September 22, 2022


The ever expanding nature of Ulster Schools’ GAA was illustrated at the launch with sponsors Danske Bank of their programme for the new school year by the attendance of coaches and students from St Gerards Belfast, a co-educational special school that caters for pupils from the age of three to 19 with a range of additional needs.

There are now over 125 units under the Ulster Schools’ GAA umbrella, but this is the first time a school catering solely for students with specific learning needs has been included in the programme.

Antrim footballers Conor Murray (Lámh Dhearg) and Dermot Niblock (Naomh Gall) are teachers in the school and attended the launch accompanied by students Ryan Guest, Deborah Loughran and Leah McCrudden.

“Our Principal Stephen Ramsey is a St Paul’s (Naomh Pól) man and he is a big advocate for involving our kids in sport of any kind,” said Murray.

“We talked to Sean McGourty and others in schools’ GAA and we were invited to come on board. We are really looking forward to participating. The kids are loving it. Many of them come from GAA backgrounds, some are already involved in clubs around Belfast and they just want to wear the school jersey and get out together for hurling and football.

“We operate from nursery right through to post 16 and are catering for around 600 students now, some with profound learning difficulties, complex need, others with moderate difficulties; kids who might struggle in main stream settings.”

The IFA already have participation games and Ulster Rugby has tag rugby to facilitate participation from schools such as St Gerard’s.

Meanwhile Ulster GAA promotes participation through their GAA for All programmes in each county culminating in participation in half-time games at the Ulster Football semi-finals in recent years.

“Our kids are mad for competition,” claims Murray. “Like all school kids they enjoy playing with each other, playing other teams and especially getting out of class!

“Many, many members of staff are strongly connected to GAA clubs around Belfast and Antrim and we are keen to get the kids involved through Ulster Schools.

“You can see from the three students here today, Ryan (Guest), Deborah (Loughran) and Leah (McCrudden) that they have good basic Gaelic skills.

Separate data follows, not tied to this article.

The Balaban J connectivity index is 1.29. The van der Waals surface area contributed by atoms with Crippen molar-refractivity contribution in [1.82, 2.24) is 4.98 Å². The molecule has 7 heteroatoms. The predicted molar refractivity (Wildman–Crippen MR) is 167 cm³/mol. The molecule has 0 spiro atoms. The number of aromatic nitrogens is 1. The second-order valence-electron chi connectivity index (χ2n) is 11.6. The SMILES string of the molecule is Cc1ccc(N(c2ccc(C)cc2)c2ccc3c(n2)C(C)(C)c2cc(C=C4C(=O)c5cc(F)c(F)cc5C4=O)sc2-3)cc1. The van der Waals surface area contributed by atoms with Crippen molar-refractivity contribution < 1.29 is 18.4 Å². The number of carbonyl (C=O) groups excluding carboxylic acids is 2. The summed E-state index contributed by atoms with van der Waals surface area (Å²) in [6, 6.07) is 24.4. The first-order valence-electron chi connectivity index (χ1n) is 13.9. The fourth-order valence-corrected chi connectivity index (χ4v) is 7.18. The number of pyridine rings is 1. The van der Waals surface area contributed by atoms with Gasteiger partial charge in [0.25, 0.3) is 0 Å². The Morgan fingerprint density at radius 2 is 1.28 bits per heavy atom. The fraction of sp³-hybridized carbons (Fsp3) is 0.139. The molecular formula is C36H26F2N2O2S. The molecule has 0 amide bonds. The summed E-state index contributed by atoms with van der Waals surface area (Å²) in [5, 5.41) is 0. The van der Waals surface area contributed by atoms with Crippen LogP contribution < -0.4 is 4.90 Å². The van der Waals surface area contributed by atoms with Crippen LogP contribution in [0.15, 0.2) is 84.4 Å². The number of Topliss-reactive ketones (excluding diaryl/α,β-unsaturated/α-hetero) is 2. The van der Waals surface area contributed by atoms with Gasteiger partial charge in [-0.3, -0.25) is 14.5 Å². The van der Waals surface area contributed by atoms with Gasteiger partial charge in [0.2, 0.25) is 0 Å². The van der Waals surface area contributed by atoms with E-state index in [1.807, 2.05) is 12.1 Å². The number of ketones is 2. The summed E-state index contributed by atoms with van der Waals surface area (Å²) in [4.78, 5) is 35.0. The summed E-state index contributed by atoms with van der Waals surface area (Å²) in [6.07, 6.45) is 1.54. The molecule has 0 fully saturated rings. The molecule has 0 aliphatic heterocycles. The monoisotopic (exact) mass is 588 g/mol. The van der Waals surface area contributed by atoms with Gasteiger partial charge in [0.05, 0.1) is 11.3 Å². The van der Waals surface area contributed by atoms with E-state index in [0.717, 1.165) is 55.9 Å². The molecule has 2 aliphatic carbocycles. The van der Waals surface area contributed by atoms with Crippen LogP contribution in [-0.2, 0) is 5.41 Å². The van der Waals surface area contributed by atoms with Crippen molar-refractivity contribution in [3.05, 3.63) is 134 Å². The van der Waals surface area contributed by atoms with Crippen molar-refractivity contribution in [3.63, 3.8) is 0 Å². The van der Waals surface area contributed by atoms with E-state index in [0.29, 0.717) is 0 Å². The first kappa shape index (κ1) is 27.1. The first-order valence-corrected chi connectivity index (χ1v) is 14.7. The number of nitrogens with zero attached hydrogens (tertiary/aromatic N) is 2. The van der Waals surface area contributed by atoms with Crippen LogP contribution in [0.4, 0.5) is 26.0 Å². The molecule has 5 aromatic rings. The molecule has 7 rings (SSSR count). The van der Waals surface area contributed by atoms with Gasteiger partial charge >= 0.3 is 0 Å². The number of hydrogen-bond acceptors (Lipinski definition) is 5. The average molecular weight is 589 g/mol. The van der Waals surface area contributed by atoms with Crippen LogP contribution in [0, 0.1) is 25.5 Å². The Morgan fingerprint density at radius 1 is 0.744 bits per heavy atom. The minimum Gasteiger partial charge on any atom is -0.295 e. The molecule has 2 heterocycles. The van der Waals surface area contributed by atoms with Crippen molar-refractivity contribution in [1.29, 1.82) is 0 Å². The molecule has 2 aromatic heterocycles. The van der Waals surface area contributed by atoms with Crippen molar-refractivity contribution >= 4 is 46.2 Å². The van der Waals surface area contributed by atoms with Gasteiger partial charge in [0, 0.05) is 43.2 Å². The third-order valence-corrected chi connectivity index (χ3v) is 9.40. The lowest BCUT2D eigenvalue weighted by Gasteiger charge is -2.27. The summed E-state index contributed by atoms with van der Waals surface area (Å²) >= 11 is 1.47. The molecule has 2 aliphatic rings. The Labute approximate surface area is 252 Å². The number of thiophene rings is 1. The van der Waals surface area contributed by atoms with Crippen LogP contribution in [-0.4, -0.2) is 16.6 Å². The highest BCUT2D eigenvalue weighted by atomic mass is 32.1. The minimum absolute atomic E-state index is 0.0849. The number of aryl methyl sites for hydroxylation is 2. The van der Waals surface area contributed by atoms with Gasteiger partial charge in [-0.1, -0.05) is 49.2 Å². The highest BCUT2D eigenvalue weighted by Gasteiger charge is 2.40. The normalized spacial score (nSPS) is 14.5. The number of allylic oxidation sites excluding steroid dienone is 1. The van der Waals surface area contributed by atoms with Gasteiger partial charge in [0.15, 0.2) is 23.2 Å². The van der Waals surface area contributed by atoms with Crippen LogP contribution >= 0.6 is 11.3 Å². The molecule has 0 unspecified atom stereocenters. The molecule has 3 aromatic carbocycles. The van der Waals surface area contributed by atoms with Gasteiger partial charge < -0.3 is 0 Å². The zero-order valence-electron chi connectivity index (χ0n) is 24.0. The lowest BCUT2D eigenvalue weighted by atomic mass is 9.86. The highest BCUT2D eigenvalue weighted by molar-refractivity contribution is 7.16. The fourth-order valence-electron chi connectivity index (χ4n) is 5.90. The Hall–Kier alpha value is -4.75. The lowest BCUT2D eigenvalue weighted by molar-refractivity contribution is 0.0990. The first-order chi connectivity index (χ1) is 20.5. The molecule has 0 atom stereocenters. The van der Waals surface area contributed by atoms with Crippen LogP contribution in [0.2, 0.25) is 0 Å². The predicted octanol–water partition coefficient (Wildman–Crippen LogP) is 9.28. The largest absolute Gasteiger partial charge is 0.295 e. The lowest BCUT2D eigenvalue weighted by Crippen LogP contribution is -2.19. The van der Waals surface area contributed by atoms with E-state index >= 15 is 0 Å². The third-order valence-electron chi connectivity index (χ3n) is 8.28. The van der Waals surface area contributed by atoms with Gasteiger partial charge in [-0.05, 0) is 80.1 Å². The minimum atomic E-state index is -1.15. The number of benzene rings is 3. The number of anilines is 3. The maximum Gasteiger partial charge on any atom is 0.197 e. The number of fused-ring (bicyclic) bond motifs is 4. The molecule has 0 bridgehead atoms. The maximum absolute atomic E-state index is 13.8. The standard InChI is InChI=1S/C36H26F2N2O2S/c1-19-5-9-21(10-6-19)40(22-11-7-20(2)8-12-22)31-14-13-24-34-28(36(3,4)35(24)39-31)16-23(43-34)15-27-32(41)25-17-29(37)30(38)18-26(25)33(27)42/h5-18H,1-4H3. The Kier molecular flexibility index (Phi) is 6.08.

“Ryan is involved in the Bredagh club and he has played in the games on Ulster semi-finals day. Deborah is with St Paul’s (Naomh Pól) and Leah plays with St John’s (Naomh Eoin) and we are just looking to give them a chance to use the skills they have picked up in their clubs for a school team and maybe encourage some of their classmates who don’t play to get involved and enjoy themselves.

“Their friends are coming to club training and talking about playing for their school and it would be great if our school kids could do the same. Like every other kid of their age it is all about gaining confidence through playing sport.

“I know that we will enjoy whatever tournaments or games we can get under Ulster Schools and I hope that our coming into schools’ GAA is the start of something that is going to grow and grow.”

Ulster Schools’ GAA chairman Jimmy Smyth welcomed the involvement of St Gerard’s this year.

“We in Ulster Schools welcome all pupils from all of our schools, maintained, controlled and integrated, who wish to take part in our competitions.

“Our competitions cater for all levels of skills and abilities and we are especially delighted to welcome this year, the pupils of St Gerard’s.

“We want to help them by providing an opportunity for each of their students to realise his or her potential in all areas: academic, moral, personal, physical, social, spiritual and especially sporting.”